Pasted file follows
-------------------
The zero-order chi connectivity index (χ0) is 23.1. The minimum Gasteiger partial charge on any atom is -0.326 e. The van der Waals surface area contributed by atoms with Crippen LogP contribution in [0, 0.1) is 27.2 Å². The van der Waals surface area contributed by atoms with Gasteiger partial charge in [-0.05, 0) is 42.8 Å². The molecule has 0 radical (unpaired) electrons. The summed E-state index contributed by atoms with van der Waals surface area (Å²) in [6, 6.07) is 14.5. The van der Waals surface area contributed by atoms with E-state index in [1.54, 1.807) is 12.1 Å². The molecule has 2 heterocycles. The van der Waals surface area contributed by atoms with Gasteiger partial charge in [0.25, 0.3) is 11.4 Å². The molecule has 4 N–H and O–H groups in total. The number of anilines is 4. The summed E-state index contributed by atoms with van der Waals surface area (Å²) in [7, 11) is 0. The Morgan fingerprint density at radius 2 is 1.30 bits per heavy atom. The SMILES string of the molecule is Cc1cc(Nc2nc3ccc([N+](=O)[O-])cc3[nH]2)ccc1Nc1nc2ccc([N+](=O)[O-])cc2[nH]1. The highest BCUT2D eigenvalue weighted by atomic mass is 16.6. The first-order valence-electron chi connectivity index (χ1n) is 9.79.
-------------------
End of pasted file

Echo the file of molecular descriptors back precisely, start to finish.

The zero-order chi connectivity index (χ0) is 23.1. The minimum Gasteiger partial charge on any atom is -0.326 e. The van der Waals surface area contributed by atoms with Crippen LogP contribution in [0, 0.1) is 27.2 Å². The van der Waals surface area contributed by atoms with Gasteiger partial charge in [-0.05, 0) is 42.8 Å². The molecule has 0 radical (unpaired) electrons. The summed E-state index contributed by atoms with van der Waals surface area (Å²) in [6, 6.07) is 14.5. The van der Waals surface area contributed by atoms with E-state index in [1.54, 1.807) is 12.1 Å². The molecule has 2 heterocycles. The van der Waals surface area contributed by atoms with Gasteiger partial charge in [0.25, 0.3) is 11.4 Å². The molecule has 4 N–H and O–H groups in total. The number of anilines is 4. The summed E-state index contributed by atoms with van der Waals surface area (Å²) in [7, 11) is 0. The Morgan fingerprint density at radius 2 is 1.30 bits per heavy atom. The SMILES string of the molecule is Cc1cc(Nc2nc3ccc([N+](=O)[O-])cc3[nH]2)ccc1Nc1nc2ccc([N+](=O)[O-])cc2[nH]1. The highest BCUT2D eigenvalue weighted by atomic mass is 16.6. The first-order valence-electron chi connectivity index (χ1n) is 9.79.